So we have the four races, or representatives among, as they then began to be called, the Malungeons; namely, the Indian, the English, the Portuguese, and the African. Each is clearly distinct and easily recognized even to the present day.

The Portuguese blood has been a misfortune to the first Malungeons, inasmuch as it has been a shield to the Goins clan under which they have sought to shelter themselves and to repudiate the African streak.

There is a very marked difference between the two, however. There is an old blacksmith, a Portuguese, on Black Water Creek, as dark as a genuine African. Yet, there is a peculiar tinge to his complexion that is totally foreign to the negro. He has a white wife, a Mullins woman, a descendant of English and Indian. If Malungeon does indeed mean mixture, the children of this couple are certainly Malungeons. The blacksmith himself is a Denhan, grandson of the old Portugese emigrant and a Collins woman.

This, then, is the account of the Malungeons from their first appearance in that part of the country where they are still to be found, Tennessee.

It will be a matter of some interest to follow them down to the present day. Unlike the rest of the world they have progressed slowly. Their huts are still huts, their characteristics and instincts are still Indian, and their customs have lost but little of the old primitive exclusive and seclusive abandon characteristic of the sons of the forest."


Sunday, August 02, 2009

The Malungeons

Featured in the book "Arena," the book has a story written by Will Allen Droomgoole.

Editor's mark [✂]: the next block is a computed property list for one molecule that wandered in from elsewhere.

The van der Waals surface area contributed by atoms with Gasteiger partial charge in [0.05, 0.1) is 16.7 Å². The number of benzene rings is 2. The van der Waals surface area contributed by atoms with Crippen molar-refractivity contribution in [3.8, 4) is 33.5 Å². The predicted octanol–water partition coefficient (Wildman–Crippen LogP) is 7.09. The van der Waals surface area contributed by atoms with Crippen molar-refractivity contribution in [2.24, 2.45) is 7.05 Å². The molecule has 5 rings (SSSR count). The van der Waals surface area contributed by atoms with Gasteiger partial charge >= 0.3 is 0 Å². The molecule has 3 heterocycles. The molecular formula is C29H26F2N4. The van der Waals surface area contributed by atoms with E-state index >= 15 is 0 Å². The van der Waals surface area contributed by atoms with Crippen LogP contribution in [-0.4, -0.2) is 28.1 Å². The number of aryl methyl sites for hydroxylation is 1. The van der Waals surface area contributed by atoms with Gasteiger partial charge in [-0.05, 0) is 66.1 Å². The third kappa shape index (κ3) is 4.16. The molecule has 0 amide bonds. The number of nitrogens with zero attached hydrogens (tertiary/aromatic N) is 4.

Excerpt :



Were you ever when a child half playfully told "The Malun- geons will get you" ? If not, you were never a Tennessee child, as some of our fathers were; they who tell us all that may be told of that strange, almost forgotten race, concerning whom history is strangely silent. Only upon the records of the State of Tennessee does the name appear. The records show that by act of the Constitutional Convention of 1834, when the " Kace Question " played such a conspicuous part in the deliberations of that body, the Malungeon, as a ''free pen-on of color," was denied the right of suffrage. Right there he dropped from the public mind and interest. Of no value as a slave, with no voice as a citizen, what use could the public make of the Malungeon ? When John Sevier attempted to organize the State of Franklin, there was living in the mountains of Eastern Tennessee a colony of dark- skinned, reddish-brown complexioned people, supposed to be of Moorish descent, who affiliated with neither whites nor blacks, and who called themselves Malungeons, and claimed to be of Portuguese descent. They lived to themselves exclusively, and were looked upon neither as negroes nor Indians.